Bob Wallace is a former Baltimore City candidate for mayor, the owner of multi-million dollar businesses and a firm believer in the power of STEM education. (Courtesy Photo)

By Sean Yoes
AFRO Senior Reporter

Bob Wallace made quite a political splash running as an Independent for Mayor of Baltimore in 2020.

In the general election Wallace garnered almost 50 thousand votes, a seemingly implausible number for a person running as an Independent in this overwhelmingly Democratic city. 

Many believe the success of this political novice was directly linked to his much ballyhooed business acumen and his message of economic development and inclusion.

The sermon he preaches the most regarding wealth creation originates from the foundation that he built his multi-million dollar companies upon, STEM (Science, Technology, Engineering and Math).

Wallace, who grew up in an impoverished housing project in Cherry Hill, also graduated from Baltimore Polytechnic High School, a pioneering STEM high school in 1974. After he earned a Bachelor of Science degree in Mechanical Engineering and Applied Mechanics at the University of Pennsylvania, and an MBA from Dartmouth College, Wallace went on to start three companies: BITHGROUP Technologies Inc., a cybersecurity and IT services provider; Bithenergy, Inc., an energy services and technology company; and through Robert Wallace Media, which includes and Entre Teach Learning Systems LLC, which provides web-based training for women and business owners of color.

When he was campaigning to be the next mayor of Baltimore Wallace promised the creation of tens of thousands of new jobs in the city, which he said would “impact all the social issues that we face– the concentration of poverty, the social dysfunction. If you peel back the onion, most of it ties back to economics,” Wallace said.

In February Wallace spoke extensively about wealth creation for Black people on the “A Shot of Facts” podcast hosted by Deja Renae.

“If you look at the creation of wealth over the last 40 years, the wealth creation engine of our country has come from the engineering and scientific part of our economy. If you look at the companies that are expanding in their wealth creation they tend to be tech companies,” Wallace said. “If you look at Facebook, if you look at Twitter if you look at Tesla, you look at Amazon…the foundation and the platform of Amazon is technology. I think that African-American people and people of color would be in a better position if we were to be greater participants in the STEM fields,” he added. “So, I’m a really big proponent of getting our young people trained, getting them positioned to benefit from these opportunities in tech.”

Wallace graduated from Baltimore Polytechnic Institute in 1974, a pioneering STEM high school. He parlayed that educational foundation into multimillion dollar business ventures. (Courtesy Photo)

According to his website, Wallace has written eight books about “wealth creation, strategic partnerships, business spirituality, emerging markets and entrepreneurship…His books address the challenges faced by women, people of color, and entrepreneurs of all stripes from domestic and global emerging markets.”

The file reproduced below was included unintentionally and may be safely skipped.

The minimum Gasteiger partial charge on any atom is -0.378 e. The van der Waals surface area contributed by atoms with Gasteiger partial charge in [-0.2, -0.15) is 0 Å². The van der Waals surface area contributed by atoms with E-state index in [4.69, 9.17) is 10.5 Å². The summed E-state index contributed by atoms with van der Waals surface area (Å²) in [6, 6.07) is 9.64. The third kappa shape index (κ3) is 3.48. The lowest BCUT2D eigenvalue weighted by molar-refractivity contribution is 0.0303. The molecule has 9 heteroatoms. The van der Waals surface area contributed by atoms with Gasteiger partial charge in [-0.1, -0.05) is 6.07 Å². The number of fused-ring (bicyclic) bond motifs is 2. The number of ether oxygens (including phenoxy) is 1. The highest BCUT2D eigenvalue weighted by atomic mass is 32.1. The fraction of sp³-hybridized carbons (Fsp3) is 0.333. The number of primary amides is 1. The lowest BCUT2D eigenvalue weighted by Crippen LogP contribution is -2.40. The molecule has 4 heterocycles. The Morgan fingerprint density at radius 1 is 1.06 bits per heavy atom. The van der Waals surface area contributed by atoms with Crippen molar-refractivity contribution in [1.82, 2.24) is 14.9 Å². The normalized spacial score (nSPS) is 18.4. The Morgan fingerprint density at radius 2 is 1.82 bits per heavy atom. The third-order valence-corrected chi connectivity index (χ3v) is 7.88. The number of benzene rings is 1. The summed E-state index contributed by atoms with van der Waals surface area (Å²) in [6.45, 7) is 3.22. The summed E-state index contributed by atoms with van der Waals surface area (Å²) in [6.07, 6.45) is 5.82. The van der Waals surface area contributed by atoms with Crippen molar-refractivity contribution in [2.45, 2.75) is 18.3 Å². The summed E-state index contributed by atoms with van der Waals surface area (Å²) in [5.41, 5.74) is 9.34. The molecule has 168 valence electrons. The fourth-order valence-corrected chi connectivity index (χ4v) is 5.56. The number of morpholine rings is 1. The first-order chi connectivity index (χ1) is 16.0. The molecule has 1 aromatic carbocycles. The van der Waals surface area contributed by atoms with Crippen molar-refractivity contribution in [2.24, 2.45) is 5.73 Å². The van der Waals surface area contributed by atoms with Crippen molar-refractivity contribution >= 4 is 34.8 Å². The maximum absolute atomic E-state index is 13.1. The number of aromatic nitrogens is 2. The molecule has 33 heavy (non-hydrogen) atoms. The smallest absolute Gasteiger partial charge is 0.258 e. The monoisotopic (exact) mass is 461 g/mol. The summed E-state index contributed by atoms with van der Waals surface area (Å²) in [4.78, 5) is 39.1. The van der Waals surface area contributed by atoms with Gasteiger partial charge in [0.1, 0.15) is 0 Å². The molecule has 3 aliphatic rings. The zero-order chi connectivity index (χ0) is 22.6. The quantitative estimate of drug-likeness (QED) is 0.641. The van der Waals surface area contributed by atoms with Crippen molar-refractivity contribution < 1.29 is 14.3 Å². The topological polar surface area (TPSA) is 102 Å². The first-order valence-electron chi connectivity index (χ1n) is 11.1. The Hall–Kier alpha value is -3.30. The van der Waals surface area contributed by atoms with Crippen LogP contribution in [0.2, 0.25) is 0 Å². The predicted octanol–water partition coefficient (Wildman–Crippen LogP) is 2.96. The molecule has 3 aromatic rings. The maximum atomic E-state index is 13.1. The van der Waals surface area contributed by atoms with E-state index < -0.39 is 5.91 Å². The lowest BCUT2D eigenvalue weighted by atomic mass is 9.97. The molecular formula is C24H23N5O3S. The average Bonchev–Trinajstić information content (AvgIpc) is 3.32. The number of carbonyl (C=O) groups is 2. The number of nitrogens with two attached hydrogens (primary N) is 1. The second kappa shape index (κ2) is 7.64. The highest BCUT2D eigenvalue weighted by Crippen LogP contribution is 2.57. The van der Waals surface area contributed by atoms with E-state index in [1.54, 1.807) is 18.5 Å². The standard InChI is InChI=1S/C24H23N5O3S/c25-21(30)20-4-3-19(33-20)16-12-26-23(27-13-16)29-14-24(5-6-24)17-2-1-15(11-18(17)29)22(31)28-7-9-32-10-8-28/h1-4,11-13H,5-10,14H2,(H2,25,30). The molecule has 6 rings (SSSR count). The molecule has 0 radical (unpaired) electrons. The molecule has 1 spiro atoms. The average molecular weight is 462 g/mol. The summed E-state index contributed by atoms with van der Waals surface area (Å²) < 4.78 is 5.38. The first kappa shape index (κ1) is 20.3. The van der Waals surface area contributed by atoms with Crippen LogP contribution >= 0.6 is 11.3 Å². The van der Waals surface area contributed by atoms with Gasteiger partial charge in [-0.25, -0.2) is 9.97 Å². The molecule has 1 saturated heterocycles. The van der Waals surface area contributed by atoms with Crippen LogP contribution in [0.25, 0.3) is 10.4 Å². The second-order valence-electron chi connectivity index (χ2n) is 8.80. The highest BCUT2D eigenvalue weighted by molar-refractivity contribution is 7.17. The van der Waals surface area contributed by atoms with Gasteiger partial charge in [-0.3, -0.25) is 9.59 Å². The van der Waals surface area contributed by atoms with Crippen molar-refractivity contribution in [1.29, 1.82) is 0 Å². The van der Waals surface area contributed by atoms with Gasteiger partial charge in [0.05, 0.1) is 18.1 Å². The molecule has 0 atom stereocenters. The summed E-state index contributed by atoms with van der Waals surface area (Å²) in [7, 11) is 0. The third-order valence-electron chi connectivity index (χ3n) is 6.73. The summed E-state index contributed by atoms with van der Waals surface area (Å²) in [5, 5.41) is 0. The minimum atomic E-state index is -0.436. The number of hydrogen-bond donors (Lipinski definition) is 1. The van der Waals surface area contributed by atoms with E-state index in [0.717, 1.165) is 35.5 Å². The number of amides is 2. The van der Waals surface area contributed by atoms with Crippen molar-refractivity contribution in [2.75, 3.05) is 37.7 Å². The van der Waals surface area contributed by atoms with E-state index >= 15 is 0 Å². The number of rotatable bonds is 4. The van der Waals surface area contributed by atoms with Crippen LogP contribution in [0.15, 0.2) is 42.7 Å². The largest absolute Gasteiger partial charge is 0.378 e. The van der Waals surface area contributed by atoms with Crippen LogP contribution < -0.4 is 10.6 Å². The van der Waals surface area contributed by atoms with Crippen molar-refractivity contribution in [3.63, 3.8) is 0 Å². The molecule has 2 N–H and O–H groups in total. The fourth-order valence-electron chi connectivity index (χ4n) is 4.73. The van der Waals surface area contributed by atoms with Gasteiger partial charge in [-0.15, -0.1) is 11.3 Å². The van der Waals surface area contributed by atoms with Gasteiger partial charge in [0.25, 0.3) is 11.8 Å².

One of Wallace’s primary focuses is to pull back the veil on STEM careers and bring young people of color into the arena in a demonstrative way.

“When young people are exposed to what engineers, scientists, chemists and physicists do, I find that the majority of them get excited. They just don’t have any linkage to help them understand that area,” he said.

“What I do is I write about it. In my companies I mentor young African-American students to expose them to engineering and science. In my businesses hiring young scientists… supporting schools that are focused on building a STEM pipeline of kids from the inner cities and the rural areas as well,” he added.

Wallace, who has been an entrepreneur most of his adult life encourages young people to focus on being their own bosses and building their own businesses.

“The wealth equation is driven by entrepreneurship and I’m suggesting there are a lot of entrepreneurial opportunities that are based upon technology,” Wallace said. “Our young people who are just as smart as anybody else, can get in and be a wealth creation player in the economies of the present and the economies in the future. So I think that it is imperative that our community really expands the pipeline of young people of color who are going into engineering and the sciences.” 

As America grapples with its latest racial reckoning and works to create more pathways to equity he cautions against young Black people and other people of color being dissuaded by these challenges.

“The one thing I have always retained is hope. In the civil rights movement…we had a saying, we shall overcome. Well, why was that important? It was important because if you don’t believe that you can overcome then you just lay down and die, call it quits,” Wallace said alluding to the lessons of the American civil rights movement of the 1960’s that he lived through.

“If you don’t believe that your tomorrow will be better than your today than what reason is there to live? There’s no question America has not been fair to us as a people for 400 years,” he said.  “America has not lived up to its promise of equality and equity in our society. America has not paid off that check that they owe us as a people,” Wallace added.

“Have we made progress? You bet we have….We have made a great deal of progress. And we always have to retain hope.”

Sean Yoes

AFRO Baltimore Editor